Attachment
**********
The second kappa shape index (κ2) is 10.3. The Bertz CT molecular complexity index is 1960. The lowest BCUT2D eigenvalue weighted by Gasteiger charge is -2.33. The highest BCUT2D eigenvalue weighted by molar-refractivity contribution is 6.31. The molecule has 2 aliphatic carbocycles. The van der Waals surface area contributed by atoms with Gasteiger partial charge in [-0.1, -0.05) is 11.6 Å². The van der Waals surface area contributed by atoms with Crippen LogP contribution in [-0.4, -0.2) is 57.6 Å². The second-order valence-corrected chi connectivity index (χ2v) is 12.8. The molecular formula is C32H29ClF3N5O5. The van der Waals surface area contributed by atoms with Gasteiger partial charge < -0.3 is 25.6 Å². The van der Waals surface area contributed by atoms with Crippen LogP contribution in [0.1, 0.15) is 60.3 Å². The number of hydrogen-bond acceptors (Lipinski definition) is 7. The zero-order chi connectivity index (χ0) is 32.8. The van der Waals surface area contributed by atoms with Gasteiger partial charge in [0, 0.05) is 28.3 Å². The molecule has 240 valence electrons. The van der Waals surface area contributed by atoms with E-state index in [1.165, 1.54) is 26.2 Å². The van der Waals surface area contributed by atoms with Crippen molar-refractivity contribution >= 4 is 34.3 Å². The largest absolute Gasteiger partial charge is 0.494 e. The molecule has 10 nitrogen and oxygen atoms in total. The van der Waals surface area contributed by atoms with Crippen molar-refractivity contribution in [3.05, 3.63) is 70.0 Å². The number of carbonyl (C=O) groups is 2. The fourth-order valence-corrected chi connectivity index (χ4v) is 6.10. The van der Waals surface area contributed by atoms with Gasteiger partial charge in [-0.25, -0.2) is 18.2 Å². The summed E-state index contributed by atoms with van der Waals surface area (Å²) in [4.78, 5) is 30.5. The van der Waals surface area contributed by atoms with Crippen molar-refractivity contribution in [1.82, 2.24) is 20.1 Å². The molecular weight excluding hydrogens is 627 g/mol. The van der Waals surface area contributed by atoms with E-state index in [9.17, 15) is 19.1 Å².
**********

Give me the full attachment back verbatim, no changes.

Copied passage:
The second kappa shape index (κ2) is 10.3. The Bertz CT molecular complexity index is 1960. The lowest BCUT2D eigenvalue weighted by Gasteiger charge is -2.33. The highest BCUT2D eigenvalue weighted by molar-refractivity contribution is 6.31. The molecule has 2 aliphatic carbocycles. The van der Waals surface area contributed by atoms with Gasteiger partial charge in [-0.1, -0.05) is 11.6 Å². The van der Waals surface area contributed by atoms with Crippen LogP contribution in [-0.4, -0.2) is 57.6 Å². The second-order valence-corrected chi connectivity index (χ2v) is 12.8. The molecular formula is C32H29ClF3N5O5. The van der Waals surface area contributed by atoms with Gasteiger partial charge < -0.3 is 25.6 Å². The van der Waals surface area contributed by atoms with Crippen LogP contribution in [0.1, 0.15) is 60.3 Å². The number of hydrogen-bond acceptors (Lipinski definition) is 7. The zero-order chi connectivity index (χ0) is 32.8. The van der Waals surface area contributed by atoms with Gasteiger partial charge in [0, 0.05) is 28.3 Å². The molecule has 240 valence electrons. The van der Waals surface area contributed by atoms with E-state index in [1.165, 1.54) is 26.2 Å². The van der Waals surface area contributed by atoms with Crippen molar-refractivity contribution >= 4 is 34.3 Å². The largest absolute Gasteiger partial charge is 0.494 e. The molecule has 10 nitrogen and oxygen atoms in total. The van der Waals surface area contributed by atoms with Crippen molar-refractivity contribution in [3.05, 3.63) is 70.0 Å². The number of carbonyl (C=O) groups is 2. The fourth-order valence-corrected chi connectivity index (χ4v) is 6.10. The van der Waals surface area contributed by atoms with Gasteiger partial charge in [-0.25, -0.2) is 18.2 Å². The summed E-state index contributed by atoms with van der Waals surface area (Å²) in [4.78, 5) is 30.5. The van der Waals surface area contributed by atoms with Crippen molar-refractivity contribution in [1.82, 2.24) is 20.1 Å². The molecular weight excluding hydrogens is 627 g/mol. The van der Waals surface area contributed by atoms with E-state index in [9.17, 15) is 19.1 Å².